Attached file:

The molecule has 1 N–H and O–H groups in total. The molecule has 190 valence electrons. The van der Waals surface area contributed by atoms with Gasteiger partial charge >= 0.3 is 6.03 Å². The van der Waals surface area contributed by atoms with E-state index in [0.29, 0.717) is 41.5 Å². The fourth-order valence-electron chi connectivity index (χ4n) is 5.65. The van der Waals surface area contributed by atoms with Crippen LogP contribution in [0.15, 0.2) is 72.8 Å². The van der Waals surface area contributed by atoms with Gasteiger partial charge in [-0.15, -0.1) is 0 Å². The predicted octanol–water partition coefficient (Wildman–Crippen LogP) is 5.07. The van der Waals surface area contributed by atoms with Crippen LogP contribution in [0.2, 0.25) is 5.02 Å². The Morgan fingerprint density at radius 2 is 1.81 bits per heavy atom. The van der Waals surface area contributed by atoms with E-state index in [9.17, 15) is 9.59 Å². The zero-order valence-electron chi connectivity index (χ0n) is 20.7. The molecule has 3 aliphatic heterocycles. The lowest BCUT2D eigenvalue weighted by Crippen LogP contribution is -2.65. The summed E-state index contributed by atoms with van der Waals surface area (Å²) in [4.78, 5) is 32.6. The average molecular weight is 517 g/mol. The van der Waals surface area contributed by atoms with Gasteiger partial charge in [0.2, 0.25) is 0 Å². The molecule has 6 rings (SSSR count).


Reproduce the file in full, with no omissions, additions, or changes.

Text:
The molecule has 1 N–H and O–H groups in total. The molecule has 190 valence electrons. The van der Waals surface area contributed by atoms with Gasteiger partial charge >= 0.3 is 6.03 Å². The van der Waals surface area contributed by atoms with E-state index in [0.29, 0.717) is 41.5 Å². The fourth-order valence-electron chi connectivity index (χ4n) is 5.65. The van der Waals surface area contributed by atoms with Crippen LogP contribution in [0.15, 0.2) is 72.8 Å². The van der Waals surface area contributed by atoms with Gasteiger partial charge in [-0.15, -0.1) is 0 Å². The predicted octanol–water partition coefficient (Wildman–Crippen LogP) is 5.07. The van der Waals surface area contributed by atoms with Crippen LogP contribution in [0.2, 0.25) is 5.02 Å². The Morgan fingerprint density at radius 2 is 1.81 bits per heavy atom. The van der Waals surface area contributed by atoms with E-state index in [9.17, 15) is 9.59 Å². The zero-order valence-electron chi connectivity index (χ0n) is 20.7. The molecule has 3 aliphatic heterocycles. The lowest BCUT2D eigenvalue weighted by Crippen LogP contribution is -2.65. The summed E-state index contributed by atoms with van der Waals surface area (Å²) in [4.78, 5) is 32.6. The average molecular weight is 517 g/mol. The van der Waals surface area contributed by atoms with Gasteiger partial charge in [0.2, 0.25) is 0 Å². The molecule has 6 rings (SSSR count).